Several foreign students registered in Australian universities who were detained overseas due to border restrictions and therefore are unable to attend in-person education are now looking to study in other countries, such as the United States and the United Kingdom.
The tougher border controls imposed as a result of the Covid-19 outbreak, relative to entrance procedures in the US and the UK, are one of the main reasons why international students are reconsidering their decision to study in Australia, according to the report.
A student, Sakhawat Alee, at Sydney’s Macquarie University, informed SBS News that he had to travel to his home country of Pakistan for a medical emergency in March, but that due to the immigration ban, he has been unable to return to Australia since 20 March 2020.
“I waited for Australia to reopen its borders to international students for a year after that,” Alee claimed he postponed his studies thrice before deciding to move to the United Kingdom in 2021 and enrolling at the University of Bradford.
An Indian student, Divij Gupta, at the University of Western Australia started his Bachelor’s degree in July of last year, but he is still unable to visit Australia or attend in-person lessons.
He told SBS News that he bought $2,500 for a one-way ticket to Melbourne, with an arrival date of December 3, 2021. Despite this, Gupta and other international students who were scheduled to arrive in Australia on December 1 had to reschedule their arrival by two weeks due to the new Covid-19 version Omicron, meaning they will be allowed to enter Australia only on December 15.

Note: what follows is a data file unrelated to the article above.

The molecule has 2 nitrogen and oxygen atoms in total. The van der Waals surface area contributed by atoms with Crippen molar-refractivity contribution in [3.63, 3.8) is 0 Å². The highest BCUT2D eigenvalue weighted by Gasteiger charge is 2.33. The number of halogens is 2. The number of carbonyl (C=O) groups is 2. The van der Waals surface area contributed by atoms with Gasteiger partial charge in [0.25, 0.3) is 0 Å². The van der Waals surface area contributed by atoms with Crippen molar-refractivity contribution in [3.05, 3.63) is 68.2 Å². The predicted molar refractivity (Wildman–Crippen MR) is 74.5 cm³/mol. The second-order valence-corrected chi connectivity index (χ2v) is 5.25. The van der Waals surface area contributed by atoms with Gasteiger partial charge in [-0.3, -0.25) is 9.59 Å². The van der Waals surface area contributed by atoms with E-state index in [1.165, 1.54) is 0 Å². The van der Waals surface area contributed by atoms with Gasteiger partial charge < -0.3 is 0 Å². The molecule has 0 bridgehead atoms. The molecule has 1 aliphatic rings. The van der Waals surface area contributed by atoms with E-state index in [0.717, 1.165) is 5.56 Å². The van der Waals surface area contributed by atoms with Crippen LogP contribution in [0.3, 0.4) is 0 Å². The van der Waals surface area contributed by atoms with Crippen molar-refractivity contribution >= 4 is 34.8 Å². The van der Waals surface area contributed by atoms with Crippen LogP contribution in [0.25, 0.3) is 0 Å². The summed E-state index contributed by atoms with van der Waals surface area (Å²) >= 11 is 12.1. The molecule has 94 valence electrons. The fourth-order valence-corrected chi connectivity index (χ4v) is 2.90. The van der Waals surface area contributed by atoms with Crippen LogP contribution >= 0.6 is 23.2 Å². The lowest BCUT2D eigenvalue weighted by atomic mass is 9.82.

Despite the statement, Health Minister Greg Hunt has refused to commit to even this date. “It’s our intention at the end of that period, subject to the science and medical advice, to return to the previous settings. It will depend on the international evidence,” Hunt told Sky News.
Numerous overseas students enrolled at Australian universities have expressed their dissatisfaction with Australia’s admission prohibition, and some have stated that they simply want their stuff returned to them. The majority of overseas students prefer to pursue further education at Canadian universities, according to a recent study by IDP Connect including 3,650 students.
According to the poll, 39 per cent of students say Canada is their first preference for higher education, followed by 17 per cent who say the United States and the United Kingdom are both their first choices, and 16 per cent who say Australia is their first choice.
Additionally, the report finds that Canada is the most popular study location for 69 per cent of students, followed by the United Kingdom (48 per cent), Australia, and the United States (46 per cent each).
72 per cent of students choose to migrate to Canada because they value the flexibility to work part-time while studying, 66 per cent because tuition prices are inexpensive, and 64 per cent because of the cost of living.
Simultaneously, the study indicated that 81 per cent of overseas students choose to study on campus, while 18 per cent prefer to complete their degrees online. Meanwhile, Jonah Duffin, Director of External Relations at IDP Connect, believes that as vaccine restrictions and limitations are implemented, more international students will join off-campus classes.
Canada, along with the United Kingdom, has previously surpassed the United States as the most popular study destination for international students.